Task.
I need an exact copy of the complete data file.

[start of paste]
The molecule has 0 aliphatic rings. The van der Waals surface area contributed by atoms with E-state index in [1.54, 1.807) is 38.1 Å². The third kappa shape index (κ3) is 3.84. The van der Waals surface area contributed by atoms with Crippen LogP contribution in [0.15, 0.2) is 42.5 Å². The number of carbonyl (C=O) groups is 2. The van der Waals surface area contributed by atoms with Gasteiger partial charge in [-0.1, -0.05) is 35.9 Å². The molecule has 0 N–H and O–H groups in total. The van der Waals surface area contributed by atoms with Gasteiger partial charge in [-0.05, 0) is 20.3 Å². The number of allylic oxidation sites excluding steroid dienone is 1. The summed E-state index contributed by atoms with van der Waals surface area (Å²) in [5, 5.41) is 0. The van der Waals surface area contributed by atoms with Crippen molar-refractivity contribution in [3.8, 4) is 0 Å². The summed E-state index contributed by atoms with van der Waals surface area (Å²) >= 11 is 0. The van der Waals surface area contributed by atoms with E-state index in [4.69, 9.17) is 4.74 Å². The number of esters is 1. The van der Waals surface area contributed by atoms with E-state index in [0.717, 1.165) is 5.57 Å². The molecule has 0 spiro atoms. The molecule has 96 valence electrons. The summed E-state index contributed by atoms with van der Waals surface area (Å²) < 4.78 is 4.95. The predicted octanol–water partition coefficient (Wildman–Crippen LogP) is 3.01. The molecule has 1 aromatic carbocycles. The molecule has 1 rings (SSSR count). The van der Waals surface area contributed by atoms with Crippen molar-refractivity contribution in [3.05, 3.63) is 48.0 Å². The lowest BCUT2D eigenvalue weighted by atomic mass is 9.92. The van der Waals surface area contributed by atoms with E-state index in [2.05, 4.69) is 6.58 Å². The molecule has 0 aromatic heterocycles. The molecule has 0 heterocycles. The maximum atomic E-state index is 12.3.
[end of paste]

The molecule has 0 aliphatic rings. The van der Waals surface area contributed by atoms with E-state index in [1.54, 1.807) is 38.1 Å². The third kappa shape index (κ3) is 3.84. The van der Waals surface area contributed by atoms with Crippen LogP contribution in [0.15, 0.2) is 42.5 Å². The number of carbonyl (C=O) groups is 2. The van der Waals surface area contributed by atoms with Gasteiger partial charge in [-0.1, -0.05) is 35.9 Å². The molecule has 0 N–H and O–H groups in total. The van der Waals surface area contributed by atoms with Gasteiger partial charge in [-0.05, 0) is 20.3 Å². The number of allylic oxidation sites excluding steroid dienone is 1. The summed E-state index contributed by atoms with van der Waals surface area (Å²) in [5, 5.41) is 0. The van der Waals surface area contributed by atoms with Crippen molar-refractivity contribution in [3.8, 4) is 0 Å². The summed E-state index contributed by atoms with van der Waals surface area (Å²) >= 11 is 0. The van der Waals surface area contributed by atoms with E-state index in [4.69, 9.17) is 4.74 Å². The number of esters is 1. The van der Waals surface area contributed by atoms with E-state index in [0.717, 1.165) is 5.57 Å². The molecule has 0 spiro atoms. The molecule has 96 valence electrons. The summed E-state index contributed by atoms with van der Waals surface area (Å²) < 4.78 is 4.95. The predicted octanol–water partition coefficient (Wildman–Crippen LogP) is 3.01. The molecule has 1 aromatic carbocycles. The molecule has 1 rings (SSSR count). The van der Waals surface area contributed by atoms with Crippen molar-refractivity contribution in [3.05, 3.63) is 48.0 Å². The lowest BCUT2D eigenvalue weighted by atomic mass is 9.92. The van der Waals surface area contributed by atoms with E-state index in [2.05, 4.69) is 6.58 Å². The molecule has 0 aromatic heterocycles. The molecule has 0 heterocycles. The maximum atomic E-state index is 12.3.